welcomes the proposal to develop a framework of guaranteeing an overall adequate minimum income for all children, taking into account the income of the whole of the household, parents as well as children;

26.

stresses the importance of preventive public policies investing in sensible child welfare policies supporting the upbringing of empowered individuals, capable of integrating in society and into the labour market, rather than focusing on the consequences of their social exclusion and poverty;

27.

reiterates the importance of resources other than transfers; parental participation in the labour market can only help lift children out of poverty if wages are adequate to do this, and can conciliate the diverse work patterns of parents; invites member states to welcome the proposal to add a recommendation on legislation relating to adequate income and ensuring "decent" work (11) and proposes that employment protection legislation should form part of this recommendation; highlights, however, that some people are not available to the labour market and are unable to work and transfers need to recognise this;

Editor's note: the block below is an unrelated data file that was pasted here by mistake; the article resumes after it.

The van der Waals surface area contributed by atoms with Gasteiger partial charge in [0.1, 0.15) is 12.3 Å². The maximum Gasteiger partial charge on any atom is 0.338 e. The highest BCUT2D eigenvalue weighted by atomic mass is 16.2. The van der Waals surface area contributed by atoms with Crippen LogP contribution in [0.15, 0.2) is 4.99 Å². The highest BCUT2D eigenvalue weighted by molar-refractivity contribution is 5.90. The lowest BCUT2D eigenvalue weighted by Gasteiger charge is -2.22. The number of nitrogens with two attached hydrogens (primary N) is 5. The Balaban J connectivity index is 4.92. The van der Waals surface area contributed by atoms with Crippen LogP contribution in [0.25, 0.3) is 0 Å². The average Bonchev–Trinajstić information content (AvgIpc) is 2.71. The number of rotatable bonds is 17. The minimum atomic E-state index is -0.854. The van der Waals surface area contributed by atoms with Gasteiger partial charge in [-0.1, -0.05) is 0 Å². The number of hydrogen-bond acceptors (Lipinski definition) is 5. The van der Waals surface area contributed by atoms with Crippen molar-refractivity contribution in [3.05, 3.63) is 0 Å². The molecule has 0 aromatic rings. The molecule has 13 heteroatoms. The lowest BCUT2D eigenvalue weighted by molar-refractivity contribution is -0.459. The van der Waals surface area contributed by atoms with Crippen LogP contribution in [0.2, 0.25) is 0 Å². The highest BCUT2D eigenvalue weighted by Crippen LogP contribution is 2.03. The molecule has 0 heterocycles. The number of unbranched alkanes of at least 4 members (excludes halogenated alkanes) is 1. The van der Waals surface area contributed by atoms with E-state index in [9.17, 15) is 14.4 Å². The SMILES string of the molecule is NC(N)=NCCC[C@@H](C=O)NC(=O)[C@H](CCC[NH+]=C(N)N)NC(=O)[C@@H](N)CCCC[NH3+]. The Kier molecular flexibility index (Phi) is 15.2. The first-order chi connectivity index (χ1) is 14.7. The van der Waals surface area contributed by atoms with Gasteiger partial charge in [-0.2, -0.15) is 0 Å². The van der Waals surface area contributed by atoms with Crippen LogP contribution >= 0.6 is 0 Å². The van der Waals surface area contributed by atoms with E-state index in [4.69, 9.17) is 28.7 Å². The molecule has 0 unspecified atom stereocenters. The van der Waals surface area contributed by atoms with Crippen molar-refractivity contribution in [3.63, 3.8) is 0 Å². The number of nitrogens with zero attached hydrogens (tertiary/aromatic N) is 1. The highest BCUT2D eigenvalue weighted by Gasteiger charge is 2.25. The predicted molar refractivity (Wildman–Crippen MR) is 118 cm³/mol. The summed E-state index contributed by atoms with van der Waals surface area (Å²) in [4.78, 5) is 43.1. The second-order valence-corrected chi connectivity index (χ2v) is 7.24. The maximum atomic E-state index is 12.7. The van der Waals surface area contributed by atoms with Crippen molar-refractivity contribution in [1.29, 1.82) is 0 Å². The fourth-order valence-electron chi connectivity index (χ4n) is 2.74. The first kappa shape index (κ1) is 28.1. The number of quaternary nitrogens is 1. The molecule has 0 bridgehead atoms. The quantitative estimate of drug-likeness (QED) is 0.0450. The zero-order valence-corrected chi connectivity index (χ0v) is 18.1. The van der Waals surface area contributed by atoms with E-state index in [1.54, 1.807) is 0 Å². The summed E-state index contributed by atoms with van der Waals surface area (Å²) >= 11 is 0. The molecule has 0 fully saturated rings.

28.

recognises that universal child benefits are the most effective way of providing income support to families with children and that these should be coupled with targeted benefits for those most in need (12);

29.

calls for greater clarification on "adequate" and encourages Member States and the Commission to agree on EU standards, or establish an agreed methodology for determining the costs of a child and for defining adequate resources to prevent and combat child poverty; proposes that any definition should include consideration of: adequate for who, adequate for how long, adequate for what, and who says what is adequate (13);